A Different Perspective On Terrorism
Scott Atran is an anthropologist who gives us a very unique and interesting perspective on the roots of Islamic terrorism in his book Talking to the Enemy: Faith, Brotherhood, and the (Un)Making of Terrorists. The notable conclusion of which is that, in the current ‘War On Terror’, there really isn’t a mono-causal relationship between terrorism and Islamic Fundamentalism. He bandies about huge chunks of empirical evidence to back up his argument that terrorism is, at least in it’s more modern shape, the result of leaving a socially dis-enfranchised group of people in a state of moral outrage. Policy makers should therefore stop buying into right-wing religious bigotry, and forget about the Quran, the 72 virgins, and what have you, when trying to address the roots of radicalization.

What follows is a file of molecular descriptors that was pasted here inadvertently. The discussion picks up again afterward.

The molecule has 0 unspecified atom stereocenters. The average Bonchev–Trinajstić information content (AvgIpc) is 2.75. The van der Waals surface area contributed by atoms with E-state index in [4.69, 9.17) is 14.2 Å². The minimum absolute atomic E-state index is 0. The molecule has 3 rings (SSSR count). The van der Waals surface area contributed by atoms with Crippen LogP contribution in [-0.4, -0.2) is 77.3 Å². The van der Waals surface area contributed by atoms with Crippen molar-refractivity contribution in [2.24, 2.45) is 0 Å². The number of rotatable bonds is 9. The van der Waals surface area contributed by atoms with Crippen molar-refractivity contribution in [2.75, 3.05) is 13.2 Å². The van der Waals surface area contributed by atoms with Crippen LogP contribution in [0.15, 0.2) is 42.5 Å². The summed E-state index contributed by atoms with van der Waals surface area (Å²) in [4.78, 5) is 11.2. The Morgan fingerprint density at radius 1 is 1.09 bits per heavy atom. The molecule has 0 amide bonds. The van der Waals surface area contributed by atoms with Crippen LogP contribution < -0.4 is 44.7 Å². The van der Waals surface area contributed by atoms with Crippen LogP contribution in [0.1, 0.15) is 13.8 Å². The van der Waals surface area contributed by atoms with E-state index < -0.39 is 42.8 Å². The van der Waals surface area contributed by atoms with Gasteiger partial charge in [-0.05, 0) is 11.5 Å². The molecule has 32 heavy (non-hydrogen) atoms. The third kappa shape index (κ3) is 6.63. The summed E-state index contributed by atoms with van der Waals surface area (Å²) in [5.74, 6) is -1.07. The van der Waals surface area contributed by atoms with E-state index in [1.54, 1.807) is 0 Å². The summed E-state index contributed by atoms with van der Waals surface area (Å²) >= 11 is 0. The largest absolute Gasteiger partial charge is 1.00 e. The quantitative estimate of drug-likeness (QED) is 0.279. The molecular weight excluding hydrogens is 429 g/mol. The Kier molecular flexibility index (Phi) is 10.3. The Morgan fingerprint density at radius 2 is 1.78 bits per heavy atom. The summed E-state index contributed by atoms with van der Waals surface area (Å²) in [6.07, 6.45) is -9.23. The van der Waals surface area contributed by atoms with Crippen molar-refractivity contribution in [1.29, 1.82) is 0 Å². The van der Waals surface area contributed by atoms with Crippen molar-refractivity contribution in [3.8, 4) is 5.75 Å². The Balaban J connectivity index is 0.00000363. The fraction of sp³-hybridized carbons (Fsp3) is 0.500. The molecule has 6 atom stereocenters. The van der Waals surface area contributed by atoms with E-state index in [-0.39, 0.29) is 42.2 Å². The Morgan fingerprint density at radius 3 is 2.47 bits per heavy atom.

Scott Atran is one of a few atheists who understands that religion cannot simply and naively be replaced without immeasurable consequences.
Buy the book. It will change your beliefs on what makes a terrorist.
(side note: I think people will always try to justify their actions in the context of their religion because it can be a multiplier that conveniently turns the issue into a closed argument. But I also think Christianity, as opposed to Islam, is different because Jesus’ message was pretty straightforward. )